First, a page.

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These 5 Microsoft Office apps will now have internet macros blocked by default

Office desktop
Office desktop (Image credit: Windows Central)

What you need to know

  • Microsoft has been taking increasingly large steps over the past few months to put a stop to macro-induced security risks in its apps and services.
  • Its latest move is to block internet macros by default in five major Office apps: Word, Access, Excel, PowerPoint, and Visio.
  • The new default change's rollout will begin in early April 2022 and is, at a date yet to be determined, set to come to versions of Office stretching as far back as Office 2013.

Microsoft's been taking a harder stance against macros in recent times, such as with its crackdown on Excel 4.0 macros. Now, the company's going even further.

Five Office apps will soon see internet macros blocked by default. The apps in question are Word, Visio, Access, Excel, and PowerPoint. Expect the default change rollout to hit Office beginning with version 2203 via an early April 2022 Current Channel (Preview) release. It will come to other channels, including Current Channel, Monthly Enterprise Channel, and Semi-Annual Enterprise Channel, at a later date. The change will also make its way to Office LTSC, Office 2021, Office 2019, Office 2016, and Office 2013, though dates for those rollouts have yet to be provided.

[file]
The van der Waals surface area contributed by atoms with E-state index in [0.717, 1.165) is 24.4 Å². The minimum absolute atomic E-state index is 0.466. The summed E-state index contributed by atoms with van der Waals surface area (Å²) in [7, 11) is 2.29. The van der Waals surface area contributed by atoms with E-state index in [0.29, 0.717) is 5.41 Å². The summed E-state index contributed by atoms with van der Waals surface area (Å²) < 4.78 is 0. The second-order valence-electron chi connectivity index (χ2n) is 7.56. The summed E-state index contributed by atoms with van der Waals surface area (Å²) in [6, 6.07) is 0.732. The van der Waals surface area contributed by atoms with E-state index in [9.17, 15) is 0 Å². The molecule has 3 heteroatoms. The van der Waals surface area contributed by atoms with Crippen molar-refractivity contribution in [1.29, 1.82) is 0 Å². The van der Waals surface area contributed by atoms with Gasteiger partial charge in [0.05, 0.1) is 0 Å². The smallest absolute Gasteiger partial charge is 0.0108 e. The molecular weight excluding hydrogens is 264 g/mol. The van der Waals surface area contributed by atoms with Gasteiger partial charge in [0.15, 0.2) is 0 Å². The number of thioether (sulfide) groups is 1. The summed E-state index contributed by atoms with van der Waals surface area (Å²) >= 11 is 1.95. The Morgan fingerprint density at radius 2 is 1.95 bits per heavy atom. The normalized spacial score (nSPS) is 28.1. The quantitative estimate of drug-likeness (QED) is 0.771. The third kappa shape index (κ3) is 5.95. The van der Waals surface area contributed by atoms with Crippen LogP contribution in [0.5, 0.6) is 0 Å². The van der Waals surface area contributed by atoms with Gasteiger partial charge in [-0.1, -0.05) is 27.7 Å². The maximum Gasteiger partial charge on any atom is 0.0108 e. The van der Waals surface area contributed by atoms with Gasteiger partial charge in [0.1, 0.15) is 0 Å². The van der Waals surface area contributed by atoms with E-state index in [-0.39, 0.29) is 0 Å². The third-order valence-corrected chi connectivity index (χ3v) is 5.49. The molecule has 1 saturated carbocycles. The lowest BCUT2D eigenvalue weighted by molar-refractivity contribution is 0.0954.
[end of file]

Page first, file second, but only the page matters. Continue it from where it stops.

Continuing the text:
As to why Microsoft is doing this, the short answer is that the change adds an extra layer of security for users. Here's an excerpt from Microsoft's announcement (opens in new tab): "For macros in files obtained from the internet, users will no longer be able to enable content with a click of a button. A message bar will appear for users notifying them with a button to learn more. The default is more secure and is expected to keep more users safe including home users and information workers in managed organizations."

Microsoft Macro Ban Notification

Source: Microsoft (Image credit: Source: Microsoft)

The idea is that even with the previous disclaimers Office apps have offered, it was still too easy for someone to enable an internet macro and inadvertently expose their device to malicious payloads. Now, Microsoft is upping the barrier separating internet macros from Office apps to shield users from bad code.

Robert Carnevale is the News Editor for Windows Central. He's a big fan of Kinect (it lives on in his heart), Sonic the Hedgehog, and the legendary intersection of those two titans, Sonic Free Riders. He is the author of Cold War 2395. Have a useful tip? Send it to robert.carnevale@futurenet.com.

1 Comment
  • Makes a lot of sense, a lot.